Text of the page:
With the recent advances in artificial intelligence, post-production rotoscope tools are now so good that some DOPs are asking if we still need to use green screen at all, or at least, in quite the same way. Suddenly, it seems any background, no matter how complex, can be replaced in seconds on the editor’s timeline, allowing DOPs to shoot complex compositing assignments faster and more economically. For broadcasters, the benefits of an AI-powered rotoscoping tool are substantial as producers can repurpose a treasure trove of existing footage packed away in libraries and potentially reduce the need for new production or costly reshoots.
Truth is, artificial intelligence has been a part of some sports photographers’ kits for at least a year, since the introduction of the Canon EOS 1D Mark III camera featuring a sophisticated auto-focusing capability powered by a form of AI.
a) Canon EOS 1D Mark III; b) Sony Alpha A9. While auto-focus is something of an anathema to many DOPs, recent still cameras from Canon and Sony feature AI-powered auto-focusing systems that may eventually change that. Looking ahead, broadcast video cameras may soon offer a ‘compositional assist’ and reliable auto-focus drawing on the rapid advances in machine-learning.
I can explain the notion of artificial Intelligence. Long before the arrival of microprocessors, as a numbingly nerdy junior high school student in 1968, I set out to construct a ‘learning computer’ utilizing thousands of playing cards to navigate a 16-square game of chess. The retired cards from a Las Vegas casino were placed in a raft of large manila envelopes affixed to the classroom walls, each envelope containing all the possibilities for a single move beginning with Move Number 1. It was a serious undertaking, to say the least, managing and labeling a veritable sea of playing cards.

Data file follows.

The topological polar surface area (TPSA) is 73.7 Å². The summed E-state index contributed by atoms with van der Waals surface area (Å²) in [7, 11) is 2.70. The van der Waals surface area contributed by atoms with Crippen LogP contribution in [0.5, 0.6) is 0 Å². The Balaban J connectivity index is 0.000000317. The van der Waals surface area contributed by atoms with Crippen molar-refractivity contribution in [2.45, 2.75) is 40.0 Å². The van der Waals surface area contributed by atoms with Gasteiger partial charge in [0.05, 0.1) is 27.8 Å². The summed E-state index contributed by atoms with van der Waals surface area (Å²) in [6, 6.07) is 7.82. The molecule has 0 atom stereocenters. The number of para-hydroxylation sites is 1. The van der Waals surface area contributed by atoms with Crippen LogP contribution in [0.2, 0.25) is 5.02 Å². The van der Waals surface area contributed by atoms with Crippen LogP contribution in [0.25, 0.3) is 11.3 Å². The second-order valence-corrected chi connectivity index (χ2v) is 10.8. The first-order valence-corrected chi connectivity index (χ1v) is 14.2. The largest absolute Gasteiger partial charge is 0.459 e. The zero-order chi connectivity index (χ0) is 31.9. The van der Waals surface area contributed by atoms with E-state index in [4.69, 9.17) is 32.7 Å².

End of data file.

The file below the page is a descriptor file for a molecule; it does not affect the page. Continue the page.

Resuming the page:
When it came time to play, defeating my playing-card ‘computer’ was at first a no-brainer. For each of the computer’s moves, I would draw a card at random from the respective move envelope. Then, every time the ‘computer’ made a mistake that resulted in a loss, that card would be moved to the Trash, which in this case was an actual, honest-to-goodness trash can. Over days of constant play and arriving at school two hours early, the discarding of dozens then hundreds of losing cards left enough winning cards in the envelopes that suddenly my exceedingly modest computer became adept at serving up only intelligent moves. As a display of artificial intelligence, my attempt at a learning machine wasn’t half bad, especially for a 13-year old with little or no chance for a social life.
Today, of course, thanks to ever more powerful microprocessors, engineers are able to sort through billions of playing cards per second and jettison the losing ones with infinitely greater efficiency. For camera manufacturers and DOPs, particularly, the major advances in AI are especially applicable to developing a smarter, more efficient auto-focusing system.
But alas, like my 16-square chessboard with the many thousands of possible moves and permutations, the challenges to developing a truly reliable auto-focus algorithm can be overwhelming.
In early 2020, Canon introduced the EOS 1D Mark III camera that specifically targeted the demands of professional sports photographers. Taking advantage of artificial intelligence, Canon’s engineers developed a smart auto-focus system by exposing the camera’s Deep Learning algorithm to tens of thousands of athletes’ images from libraries, agency archives, and pro photographers’ collections. Just as in my playing card computer from junior high, the auto-focus algorithm, unable to distinguish the athlete from other objects, would be ‘punished’ by removing the parameter decision that led to the error and loss of focus.